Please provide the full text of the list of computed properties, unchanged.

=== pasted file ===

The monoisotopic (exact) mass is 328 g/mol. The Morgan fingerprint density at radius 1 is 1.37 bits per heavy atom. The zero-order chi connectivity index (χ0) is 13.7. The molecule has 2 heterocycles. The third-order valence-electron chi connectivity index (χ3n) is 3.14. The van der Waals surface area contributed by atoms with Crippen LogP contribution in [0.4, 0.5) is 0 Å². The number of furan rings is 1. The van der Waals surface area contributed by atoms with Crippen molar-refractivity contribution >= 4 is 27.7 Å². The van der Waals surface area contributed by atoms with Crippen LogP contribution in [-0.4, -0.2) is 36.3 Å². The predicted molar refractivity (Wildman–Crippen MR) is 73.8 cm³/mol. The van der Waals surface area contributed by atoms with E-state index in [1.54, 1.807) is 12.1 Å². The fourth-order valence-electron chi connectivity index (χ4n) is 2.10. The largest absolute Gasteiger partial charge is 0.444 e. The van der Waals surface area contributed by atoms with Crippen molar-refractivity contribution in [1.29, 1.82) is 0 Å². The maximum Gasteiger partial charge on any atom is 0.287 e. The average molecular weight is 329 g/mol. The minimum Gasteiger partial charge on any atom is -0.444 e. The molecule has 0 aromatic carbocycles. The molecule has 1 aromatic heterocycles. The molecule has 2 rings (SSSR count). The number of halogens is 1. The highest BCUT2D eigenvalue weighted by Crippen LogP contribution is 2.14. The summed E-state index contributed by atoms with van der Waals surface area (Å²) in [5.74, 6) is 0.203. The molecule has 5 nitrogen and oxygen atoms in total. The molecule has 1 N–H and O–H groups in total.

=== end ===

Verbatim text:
The monoisotopic (exact) mass is 328 g/mol. The Morgan fingerprint density at radius 1 is 1.37 bits per heavy atom. The zero-order chi connectivity index (χ0) is 13.7. The molecule has 2 heterocycles. The third-order valence-electron chi connectivity index (χ3n) is 3.14. The van der Waals surface area contributed by atoms with Crippen LogP contribution in [0.4, 0.5) is 0 Å². The number of furan rings is 1. The van der Waals surface area contributed by atoms with Crippen molar-refractivity contribution >= 4 is 27.7 Å². The van der Waals surface area contributed by atoms with Crippen LogP contribution in [-0.4, -0.2) is 36.3 Å². The predicted molar refractivity (Wildman–Crippen MR) is 73.8 cm³/mol. The van der Waals surface area contributed by atoms with E-state index in [1.54, 1.807) is 12.1 Å². The fourth-order valence-electron chi connectivity index (χ4n) is 2.10. The largest absolute Gasteiger partial charge is 0.444 e. The van der Waals surface area contributed by atoms with Crippen molar-refractivity contribution in [1.29, 1.82) is 0 Å². The maximum Gasteiger partial charge on any atom is 0.287 e. The average molecular weight is 329 g/mol. The minimum Gasteiger partial charge on any atom is -0.444 e. The molecule has 0 aromatic carbocycles. The molecule has 1 aromatic heterocycles. The molecule has 2 rings (SSSR count). The number of halogens is 1. The highest BCUT2D eigenvalue weighted by Crippen LogP contribution is 2.14. The summed E-state index contributed by atoms with van der Waals surface area (Å²) in [5.74, 6) is 0.203. The molecule has 5 nitrogen and oxygen atoms in total. The molecule has 1 N–H and O–H groups in total.